One can see from the above graph that corporate profits used to be an excellent predictor of future stock market returns, until about 2012. After that time corporate profits leveled out , but stocks kept marching higher. Fed easy money policies kept the stock party going. When the Fed raised short-term rates late last year, stocks took a dive. They’ve since rebounded nicely, albeit on low volume. Corporate profits started their decline early in 2015.
From the above graph it’s obvious corporate profits per GDP reached record levels compared to the last 60 years and remain well above their long-term average. It’s also arguable that corporate profits are mean reverting. Meaning they might be headed much lower. In general terms, corporate profits are determined by:
i. Capital structure – low rates lead to higher profits, but rates can’t go any lower,
ii. Taxes – tax inversions, and accounting loop holes improve profits, but the government is aggressively closing loopholes, and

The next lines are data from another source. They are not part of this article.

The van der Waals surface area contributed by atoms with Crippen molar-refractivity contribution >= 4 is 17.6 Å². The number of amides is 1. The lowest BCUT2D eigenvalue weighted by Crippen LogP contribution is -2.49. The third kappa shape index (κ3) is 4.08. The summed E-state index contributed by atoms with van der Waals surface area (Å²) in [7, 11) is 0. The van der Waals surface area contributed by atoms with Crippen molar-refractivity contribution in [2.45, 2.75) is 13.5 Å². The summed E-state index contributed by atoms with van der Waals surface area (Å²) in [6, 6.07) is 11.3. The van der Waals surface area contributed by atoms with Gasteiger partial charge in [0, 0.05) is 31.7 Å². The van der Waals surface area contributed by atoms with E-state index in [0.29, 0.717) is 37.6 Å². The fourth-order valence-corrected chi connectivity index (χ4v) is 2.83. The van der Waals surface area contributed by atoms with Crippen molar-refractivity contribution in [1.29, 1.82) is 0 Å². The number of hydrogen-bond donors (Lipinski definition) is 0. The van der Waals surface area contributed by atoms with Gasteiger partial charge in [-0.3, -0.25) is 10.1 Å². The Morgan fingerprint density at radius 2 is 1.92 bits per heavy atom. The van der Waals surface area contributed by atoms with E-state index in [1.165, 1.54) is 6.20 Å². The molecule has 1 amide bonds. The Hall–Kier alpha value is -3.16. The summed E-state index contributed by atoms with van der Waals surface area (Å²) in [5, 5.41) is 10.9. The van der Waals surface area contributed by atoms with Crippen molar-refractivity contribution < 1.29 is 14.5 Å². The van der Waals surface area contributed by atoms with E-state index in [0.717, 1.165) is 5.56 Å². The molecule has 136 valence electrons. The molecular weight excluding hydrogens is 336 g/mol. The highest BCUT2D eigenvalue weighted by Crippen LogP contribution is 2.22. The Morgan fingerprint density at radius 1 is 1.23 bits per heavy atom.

iii. Employees – layoffs and compensation reductions improve corporate profits, but employee wages can’t go much lower.
The outlook’s definitely not positive for corporate profits!
That leaves investors with the Fed. Remember when the Fed said short-term rates would rise when inflation and unemployment bogeys were hit. Well, the bogeys were hit years ago and the Fed didn’t raise rates. Given last year’s rate increase experiment and the ensuing hit to markets, I can’t find any reason to believe the Fed raises rates again in 2016.
So, U.S. stock market’s should continue to party on!
DISCLOSURE: This post contains opinions and observations. It is not professional advice in any way, shape or form and should not be construed that way. In other words, buyer beware.